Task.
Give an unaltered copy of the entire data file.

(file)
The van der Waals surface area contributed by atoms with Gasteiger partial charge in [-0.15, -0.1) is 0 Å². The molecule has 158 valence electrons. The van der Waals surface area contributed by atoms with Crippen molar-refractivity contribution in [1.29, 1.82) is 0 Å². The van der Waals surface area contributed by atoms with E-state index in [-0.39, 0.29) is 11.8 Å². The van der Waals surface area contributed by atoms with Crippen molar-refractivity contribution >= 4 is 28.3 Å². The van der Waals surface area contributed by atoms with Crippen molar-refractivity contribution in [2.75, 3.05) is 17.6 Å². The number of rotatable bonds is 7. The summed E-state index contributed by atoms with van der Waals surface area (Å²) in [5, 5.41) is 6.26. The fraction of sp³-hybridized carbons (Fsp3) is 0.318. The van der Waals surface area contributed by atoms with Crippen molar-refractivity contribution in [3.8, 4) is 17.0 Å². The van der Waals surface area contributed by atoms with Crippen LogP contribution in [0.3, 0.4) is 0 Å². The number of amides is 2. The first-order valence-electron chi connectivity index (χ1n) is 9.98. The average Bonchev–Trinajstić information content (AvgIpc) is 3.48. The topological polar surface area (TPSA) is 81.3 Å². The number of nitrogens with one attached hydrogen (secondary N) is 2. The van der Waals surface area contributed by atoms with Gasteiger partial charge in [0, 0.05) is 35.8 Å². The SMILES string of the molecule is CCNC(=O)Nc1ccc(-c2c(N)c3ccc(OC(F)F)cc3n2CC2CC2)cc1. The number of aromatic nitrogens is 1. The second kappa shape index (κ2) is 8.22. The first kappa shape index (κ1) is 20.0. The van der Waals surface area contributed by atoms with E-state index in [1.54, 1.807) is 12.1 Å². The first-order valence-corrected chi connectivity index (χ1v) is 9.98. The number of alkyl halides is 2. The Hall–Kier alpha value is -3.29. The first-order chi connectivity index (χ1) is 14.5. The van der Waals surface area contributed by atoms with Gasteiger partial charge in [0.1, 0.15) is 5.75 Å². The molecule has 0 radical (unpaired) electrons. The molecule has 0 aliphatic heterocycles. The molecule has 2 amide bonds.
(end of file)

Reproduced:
The van der Waals surface area contributed by atoms with Gasteiger partial charge in [-0.15, -0.1) is 0 Å². The molecule has 158 valence electrons. The van der Waals surface area contributed by atoms with Crippen molar-refractivity contribution in [1.29, 1.82) is 0 Å². The van der Waals surface area contributed by atoms with E-state index in [-0.39, 0.29) is 11.8 Å². The van der Waals surface area contributed by atoms with Crippen molar-refractivity contribution >= 4 is 28.3 Å². The van der Waals surface area contributed by atoms with Crippen molar-refractivity contribution in [2.75, 3.05) is 17.6 Å². The number of rotatable bonds is 7. The summed E-state index contributed by atoms with van der Waals surface area (Å²) in [5, 5.41) is 6.26. The fraction of sp³-hybridized carbons (Fsp3) is 0.318. The van der Waals surface area contributed by atoms with Crippen molar-refractivity contribution in [3.8, 4) is 17.0 Å². The van der Waals surface area contributed by atoms with Crippen LogP contribution in [0.3, 0.4) is 0 Å². The number of amides is 2. The first-order valence-electron chi connectivity index (χ1n) is 9.98. The average Bonchev–Trinajstić information content (AvgIpc) is 3.48. The topological polar surface area (TPSA) is 81.3 Å². The number of nitrogens with one attached hydrogen (secondary N) is 2. The van der Waals surface area contributed by atoms with Gasteiger partial charge in [0, 0.05) is 35.8 Å². The SMILES string of the molecule is CCNC(=O)Nc1ccc(-c2c(N)c3ccc(OC(F)F)cc3n2CC2CC2)cc1. The number of aromatic nitrogens is 1. The second kappa shape index (κ2) is 8.22. The first kappa shape index (κ1) is 20.0. The van der Waals surface area contributed by atoms with E-state index in [1.54, 1.807) is 12.1 Å². The first-order valence-corrected chi connectivity index (χ1v) is 9.98. The number of alkyl halides is 2. The Hall–Kier alpha value is -3.29. The first-order chi connectivity index (χ1) is 14.5. The van der Waals surface area contributed by atoms with Gasteiger partial charge in [0.1, 0.15) is 5.75 Å². The molecule has 0 radical (unpaired) electrons. The molecule has 0 aliphatic heterocycles. The molecule has 2 amide bonds.